I am obviously borrowing fine-art terminology for the prestige and “serieux” it lends to perfume.
I love that after I spend the day with you, I can still smell your perfume on my clothes.
But the flower I lifted from the table was fresh and fragile and filled the air with perfume.
perfume bottles and weathered papyrus replicas gather dust in the grubby window displays of the empty shops.
He reached up to the front seat, took my hand by the wrist and rubbed the perfume from his palm to mine.
From the threaded ruddy ore of her hair rose a perfume like the fabulous myrrhs of Olympus.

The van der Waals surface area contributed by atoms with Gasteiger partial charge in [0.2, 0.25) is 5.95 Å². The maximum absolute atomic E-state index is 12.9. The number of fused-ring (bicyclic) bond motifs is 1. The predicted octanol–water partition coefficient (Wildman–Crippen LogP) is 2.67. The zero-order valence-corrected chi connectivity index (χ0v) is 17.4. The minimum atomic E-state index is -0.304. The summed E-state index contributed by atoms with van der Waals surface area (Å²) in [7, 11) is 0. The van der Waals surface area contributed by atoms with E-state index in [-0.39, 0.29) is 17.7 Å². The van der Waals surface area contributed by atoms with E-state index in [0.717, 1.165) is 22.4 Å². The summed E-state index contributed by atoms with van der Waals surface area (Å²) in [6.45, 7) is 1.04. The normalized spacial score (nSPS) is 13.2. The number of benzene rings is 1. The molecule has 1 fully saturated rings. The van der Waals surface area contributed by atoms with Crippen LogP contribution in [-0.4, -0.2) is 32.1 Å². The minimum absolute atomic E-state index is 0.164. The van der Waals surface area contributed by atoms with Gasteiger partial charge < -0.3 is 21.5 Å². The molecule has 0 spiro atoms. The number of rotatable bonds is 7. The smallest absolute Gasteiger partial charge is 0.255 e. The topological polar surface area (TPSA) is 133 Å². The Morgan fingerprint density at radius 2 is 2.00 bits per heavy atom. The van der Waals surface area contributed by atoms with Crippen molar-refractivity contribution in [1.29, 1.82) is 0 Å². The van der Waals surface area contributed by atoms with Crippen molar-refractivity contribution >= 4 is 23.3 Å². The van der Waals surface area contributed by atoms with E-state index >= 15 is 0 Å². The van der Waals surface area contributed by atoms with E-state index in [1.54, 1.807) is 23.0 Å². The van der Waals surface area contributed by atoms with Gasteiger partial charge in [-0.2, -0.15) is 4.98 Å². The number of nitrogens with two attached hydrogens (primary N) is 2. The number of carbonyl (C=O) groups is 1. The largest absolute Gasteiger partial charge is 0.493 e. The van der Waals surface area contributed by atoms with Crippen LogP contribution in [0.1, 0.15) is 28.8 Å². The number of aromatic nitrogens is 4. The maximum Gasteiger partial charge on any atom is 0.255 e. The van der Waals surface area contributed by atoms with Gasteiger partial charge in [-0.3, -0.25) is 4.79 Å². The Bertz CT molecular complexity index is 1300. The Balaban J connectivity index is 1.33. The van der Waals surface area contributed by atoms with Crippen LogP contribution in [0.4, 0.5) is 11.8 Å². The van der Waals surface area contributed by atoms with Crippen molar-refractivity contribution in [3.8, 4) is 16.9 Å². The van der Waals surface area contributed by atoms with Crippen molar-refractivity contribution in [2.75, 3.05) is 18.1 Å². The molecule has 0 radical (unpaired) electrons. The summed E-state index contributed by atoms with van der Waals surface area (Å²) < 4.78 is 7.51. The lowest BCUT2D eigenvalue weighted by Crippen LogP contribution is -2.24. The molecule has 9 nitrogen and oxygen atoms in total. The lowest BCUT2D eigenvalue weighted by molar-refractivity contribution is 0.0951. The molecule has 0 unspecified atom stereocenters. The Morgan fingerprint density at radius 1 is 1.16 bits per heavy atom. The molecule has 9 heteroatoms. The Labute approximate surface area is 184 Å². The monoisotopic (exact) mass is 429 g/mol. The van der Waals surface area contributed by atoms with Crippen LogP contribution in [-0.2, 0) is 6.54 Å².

The fruit trees were in full bloom, and their perfume filled the air.
A cloud of the perfume of a West Indian bean went up from it, sweet and warm.
The only thing they could neither create nor destroy was its perfume.
Some distant flashes of lightning could still be seen; the perfume of humid verdure filled the warm air.
1530s, "fumes from a burning substance," from Middle French parfum (16c.), from parfumer "to scent," from Old Provençal perfumar or cognate words in dialectal Italian (perfumare) or Spanish (perfumar), from Latin per- "through" (see per) + fumare "to smoke" (see fume (n.)). Meaning "fluid containing agreeable essences of flowers, etc.," is attested from 1540s.
1530s, "to fill with smoke or vapor," from perfume (n.) or from Middle French parfumer. Meaning "to impart a sweet scent to" is from 1530s. Related: Perfumed; perfuming.